Volume 4 of the esteemed Questionable Content has an immediate difference over its predecessors: it's a completely different format. Rather than a larVolume 4 of the esteemed Questionable Content has an immediate difference over its predecessors: it's a completely different format. Rather than a large square book, with two comics to a page, it's a much smaller but thicker book, putting a single comic over each two-page spread. This undeniably makes it easier to read (with less squinting over the text), but it does mean that the books will look different on my shelves, something I detest (I'm looking at you, Laundry Files and SF Masterworks).
As for content, this volume collects comics #900-1200 and both the storytelling and art continue to mature. We see Hannelore's mother for the first time, and while we don't see her father, he's definitely involved. Marten and Dora's relationship matures, as do Dora's insecurities. Speaking of insecurities, we also get to see a different side to Steve as he worries about his relationship with Meena. Faye's drinking gets spotlighted as well, but it's not all doom and gloom. There are a lot of laughs, especially where Pintsize and Wimslow are involved.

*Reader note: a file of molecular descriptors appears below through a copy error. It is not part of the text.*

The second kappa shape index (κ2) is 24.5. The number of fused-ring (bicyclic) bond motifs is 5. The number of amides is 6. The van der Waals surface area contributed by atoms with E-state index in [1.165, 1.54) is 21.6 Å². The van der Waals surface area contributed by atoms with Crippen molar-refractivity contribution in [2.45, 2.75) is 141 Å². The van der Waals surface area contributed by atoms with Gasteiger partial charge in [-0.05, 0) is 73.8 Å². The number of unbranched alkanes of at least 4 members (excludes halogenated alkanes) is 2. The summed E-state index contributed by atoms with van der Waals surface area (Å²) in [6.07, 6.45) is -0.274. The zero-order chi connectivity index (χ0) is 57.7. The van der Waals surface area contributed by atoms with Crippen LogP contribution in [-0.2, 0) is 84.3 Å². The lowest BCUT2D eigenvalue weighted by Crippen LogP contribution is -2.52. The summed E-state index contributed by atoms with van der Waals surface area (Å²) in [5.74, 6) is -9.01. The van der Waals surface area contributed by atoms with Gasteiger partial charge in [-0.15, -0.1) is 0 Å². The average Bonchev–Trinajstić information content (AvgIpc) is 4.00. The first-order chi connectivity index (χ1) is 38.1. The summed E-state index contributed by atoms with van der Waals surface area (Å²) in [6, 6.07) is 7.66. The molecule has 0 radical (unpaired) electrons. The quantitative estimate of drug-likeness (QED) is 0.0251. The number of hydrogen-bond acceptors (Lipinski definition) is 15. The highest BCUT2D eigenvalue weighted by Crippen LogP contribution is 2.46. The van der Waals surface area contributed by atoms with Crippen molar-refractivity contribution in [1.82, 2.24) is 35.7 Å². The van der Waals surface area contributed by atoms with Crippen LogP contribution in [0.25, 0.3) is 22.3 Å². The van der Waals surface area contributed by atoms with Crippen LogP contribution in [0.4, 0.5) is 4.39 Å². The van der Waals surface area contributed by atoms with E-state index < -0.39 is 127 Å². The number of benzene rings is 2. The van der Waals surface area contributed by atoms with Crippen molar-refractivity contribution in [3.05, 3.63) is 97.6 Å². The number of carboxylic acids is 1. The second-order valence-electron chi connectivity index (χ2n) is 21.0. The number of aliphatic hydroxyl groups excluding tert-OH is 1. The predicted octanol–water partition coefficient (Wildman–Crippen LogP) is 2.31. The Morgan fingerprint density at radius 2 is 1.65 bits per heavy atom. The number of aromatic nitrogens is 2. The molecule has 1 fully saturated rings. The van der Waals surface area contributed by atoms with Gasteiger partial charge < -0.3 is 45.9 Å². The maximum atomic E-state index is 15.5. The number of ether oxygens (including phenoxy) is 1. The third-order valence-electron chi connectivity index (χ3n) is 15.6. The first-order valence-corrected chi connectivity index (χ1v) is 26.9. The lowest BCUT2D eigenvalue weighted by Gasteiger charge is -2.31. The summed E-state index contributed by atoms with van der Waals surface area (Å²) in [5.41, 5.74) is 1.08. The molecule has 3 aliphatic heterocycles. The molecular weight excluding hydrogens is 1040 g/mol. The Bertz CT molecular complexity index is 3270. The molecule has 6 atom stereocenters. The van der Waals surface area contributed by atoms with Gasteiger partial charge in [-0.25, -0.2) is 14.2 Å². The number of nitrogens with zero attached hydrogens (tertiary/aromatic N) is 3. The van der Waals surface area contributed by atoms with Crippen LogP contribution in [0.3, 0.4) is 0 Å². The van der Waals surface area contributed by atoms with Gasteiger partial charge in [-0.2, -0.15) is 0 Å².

Some of the author commentary is quite interesting as well, especially where says that he wouldn't do a joke like that again (often to do with trans issues) or where he disagrees with his characters. I've been binging on QC as I got the whole lot of paper collections in one go. So I've got one more paper collection to go, and then it's back to just one strip a day :-/....more
My Great Questionable Content Binge continues with the third collection of the slice-of-life webcomic. So Marten and Dora have become a couple, but itMy Great Questionable Content Binge continues with the third collection of the slice-of-life webcomic. So Marten and Dora have become a couple, but it's interesting to see just how early that Dora's insecurity over the situation raised its head. I had forgotten about that, from when I was reading it online. (view spoiler)[I had to skip ahead on the webcomic to find out when they broke up, and it's not until about #1800 or so, so there's a good couple of more volumes of Marten/Dora coupledom to come, but if he sticks with the 300 or so comics to the collection, volume 6 will end on a downer :(. (hide spoiler)] It's also interesting to see how early the seeds of Faye's hard-drinking and her friends' worrying about it were sown. That's something that will get reaped 2000 or so strip down the line. Blimey, that's some forward planning, going on there!